The politics of hunger – Pakistan

The current government seems to have a very simplistic idea of ​​the welfare state. Its highly proclaimed slogan of "change," which the government continues to infuse with religious narratives, utopian dogmas and mantras, also seems to be simply for public consumption.

The Ehsaas-Saylani Langar scheme is another reflection of the government's obsession to show something "big" to reflect the "change." Addressing the opening ceremony of the plan, Prime Minister Imran Khan protested against people's criticism of his vision of the state of Madina, which said "it could not be done in just 13 months."

Read: PM Imran launches the Ehsaas-Saylani Langar scheme in Islamabad

There is nothing new in the prime minister's complaint regarding this criticism or even in his approach to poverty alleviation. Many countries in the developing world, especially Pakistan, have been trapped in faulty plans to reduce poverty.

Just a week after the launch of the langar plan, or free kitchen, an economist of Indian origin, Abhijit Banerjee, and his French wife, Esther Duflo, along with another economist Michael Kremer, won the Nobel Prize for their experiment. approach to alleviate world poverty. His historical work, Poor Economics: A Radical Rethinking of the Way to Fight Global Poverty, challenges conventional approaches to poverty alleviation and examines the real nature of the problem, and also how the poor react to incentives.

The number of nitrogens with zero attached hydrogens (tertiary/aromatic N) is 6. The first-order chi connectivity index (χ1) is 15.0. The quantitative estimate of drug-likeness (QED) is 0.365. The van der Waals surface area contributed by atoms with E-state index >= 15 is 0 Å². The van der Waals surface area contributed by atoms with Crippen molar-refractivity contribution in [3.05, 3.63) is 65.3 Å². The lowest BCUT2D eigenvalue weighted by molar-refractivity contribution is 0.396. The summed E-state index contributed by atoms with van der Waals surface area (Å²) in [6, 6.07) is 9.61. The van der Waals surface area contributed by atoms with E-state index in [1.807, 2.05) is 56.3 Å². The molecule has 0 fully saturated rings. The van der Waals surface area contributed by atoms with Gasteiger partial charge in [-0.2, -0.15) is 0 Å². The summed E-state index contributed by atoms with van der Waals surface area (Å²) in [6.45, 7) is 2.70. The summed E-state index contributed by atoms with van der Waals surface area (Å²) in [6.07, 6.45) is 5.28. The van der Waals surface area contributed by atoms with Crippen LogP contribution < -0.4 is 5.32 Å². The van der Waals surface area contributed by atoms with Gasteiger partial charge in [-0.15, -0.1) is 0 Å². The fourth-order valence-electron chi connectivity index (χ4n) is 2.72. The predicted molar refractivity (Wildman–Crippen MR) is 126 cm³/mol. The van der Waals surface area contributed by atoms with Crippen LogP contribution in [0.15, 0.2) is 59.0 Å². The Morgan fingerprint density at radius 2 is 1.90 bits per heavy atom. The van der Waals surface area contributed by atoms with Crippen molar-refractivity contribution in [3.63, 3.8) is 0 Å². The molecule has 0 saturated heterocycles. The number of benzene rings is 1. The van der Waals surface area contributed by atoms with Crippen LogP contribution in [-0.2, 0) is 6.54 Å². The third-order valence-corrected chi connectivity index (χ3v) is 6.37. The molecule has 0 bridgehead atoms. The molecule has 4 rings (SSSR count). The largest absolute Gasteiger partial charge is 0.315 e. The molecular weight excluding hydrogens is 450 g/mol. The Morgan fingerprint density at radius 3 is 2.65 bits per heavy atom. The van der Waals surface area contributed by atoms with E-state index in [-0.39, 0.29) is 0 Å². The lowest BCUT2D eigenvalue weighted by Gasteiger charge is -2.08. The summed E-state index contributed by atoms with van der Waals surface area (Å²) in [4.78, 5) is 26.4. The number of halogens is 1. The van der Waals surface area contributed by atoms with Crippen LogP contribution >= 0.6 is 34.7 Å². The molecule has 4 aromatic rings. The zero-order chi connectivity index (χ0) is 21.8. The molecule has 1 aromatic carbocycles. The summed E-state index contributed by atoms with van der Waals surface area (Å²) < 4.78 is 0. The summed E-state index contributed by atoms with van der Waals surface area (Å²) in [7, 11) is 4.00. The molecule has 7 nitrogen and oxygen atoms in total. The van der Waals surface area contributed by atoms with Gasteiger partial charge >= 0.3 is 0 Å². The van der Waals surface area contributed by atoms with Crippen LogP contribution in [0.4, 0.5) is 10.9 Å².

Giving more food or money to the poor is not a remedy for the curse of poverty.

Experts spent time in the countryside, living with the poor in 18 countries, to discover that developing countries are not doomed to fail because they are poor or because they have had an unfortunate history, but that these nations need to fight against ignorance, ideology. and inertia Your work must be an essential reading for the prime minister and his socio-economic managers and policy makers. It will help them understand that giving more food or money to the poor is not the remedy for the curse of poverty.

Allama Iqbal wrote an introduction to a book on economics in 1904. The preface provides an interesting assessment of Muslims' views on the economy, still relevant to some extent in the context of Pakistan. Challenging the dominant vision of his time, Iqbal argued that knowledge of wealth did not make nations greedy, but should make them capable of controlling their war ambitions in order to live in peace and harmony.

The preface reflects that for the Muslims of the Indian subcontinent, subjects such as science and economics were not an intellectual search. In the absence of a structured thinking process about the economy, the state of Pakistan is still based on medieval narratives such as opening free kitchens for the poor, opinions that are extremely simplistic and will hardly lead to the desired social change.

Pakistan occupies 94 of the 117 countries that qualify in the recent Global Hunger Index and has been described as facing a "severe" level of hunger. The latest poverty estimates show that 24 percent of Pakistan's population lives below the poverty line. This is a great challenge that can only be faced through a comprehensive and structured program.